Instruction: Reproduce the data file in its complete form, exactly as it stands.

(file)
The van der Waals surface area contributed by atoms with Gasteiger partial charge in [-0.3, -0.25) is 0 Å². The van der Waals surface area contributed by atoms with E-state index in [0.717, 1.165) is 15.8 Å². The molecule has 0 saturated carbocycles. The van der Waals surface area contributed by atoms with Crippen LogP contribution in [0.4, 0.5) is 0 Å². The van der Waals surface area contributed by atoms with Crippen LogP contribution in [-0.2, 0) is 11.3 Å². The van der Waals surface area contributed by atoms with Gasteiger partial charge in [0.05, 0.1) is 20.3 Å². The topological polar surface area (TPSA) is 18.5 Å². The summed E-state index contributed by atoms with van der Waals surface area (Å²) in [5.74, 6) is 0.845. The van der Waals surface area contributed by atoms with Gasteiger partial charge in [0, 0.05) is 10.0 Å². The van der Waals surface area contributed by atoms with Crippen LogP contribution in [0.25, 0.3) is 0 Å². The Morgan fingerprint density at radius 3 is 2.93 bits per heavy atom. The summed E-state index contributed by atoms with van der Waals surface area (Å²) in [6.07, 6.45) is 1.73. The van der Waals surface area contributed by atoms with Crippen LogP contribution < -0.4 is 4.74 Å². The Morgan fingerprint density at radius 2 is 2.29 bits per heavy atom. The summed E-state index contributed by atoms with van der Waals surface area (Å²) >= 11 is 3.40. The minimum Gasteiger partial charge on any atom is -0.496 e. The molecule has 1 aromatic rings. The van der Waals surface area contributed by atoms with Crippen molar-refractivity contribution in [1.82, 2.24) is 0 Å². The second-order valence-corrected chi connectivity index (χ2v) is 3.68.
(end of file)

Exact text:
The van der Waals surface area contributed by atoms with Gasteiger partial charge in [-0.3, -0.25) is 0 Å². The van der Waals surface area contributed by atoms with E-state index in [0.717, 1.165) is 15.8 Å². The molecule has 0 saturated carbocycles. The van der Waals surface area contributed by atoms with Crippen LogP contribution in [0.4, 0.5) is 0 Å². The van der Waals surface area contributed by atoms with Crippen LogP contribution in [-0.2, 0) is 11.3 Å². The van der Waals surface area contributed by atoms with Gasteiger partial charge in [0.05, 0.1) is 20.3 Å². The topological polar surface area (TPSA) is 18.5 Å². The summed E-state index contributed by atoms with van der Waals surface area (Å²) in [5.74, 6) is 0.845. The van der Waals surface area contributed by atoms with Gasteiger partial charge in [0, 0.05) is 10.0 Å². The van der Waals surface area contributed by atoms with Crippen LogP contribution in [0.25, 0.3) is 0 Å². The Morgan fingerprint density at radius 3 is 2.93 bits per heavy atom. The summed E-state index contributed by atoms with van der Waals surface area (Å²) in [6.07, 6.45) is 1.73. The van der Waals surface area contributed by atoms with Crippen LogP contribution < -0.4 is 4.74 Å². The Morgan fingerprint density at radius 2 is 2.29 bits per heavy atom. The summed E-state index contributed by atoms with van der Waals surface area (Å²) >= 11 is 3.40. The minimum Gasteiger partial charge on any atom is -0.496 e. The molecule has 1 aromatic rings. The van der Waals surface area contributed by atoms with Crippen molar-refractivity contribution in [1.82, 2.24) is 0 Å². The second-order valence-corrected chi connectivity index (χ2v) is 3.68.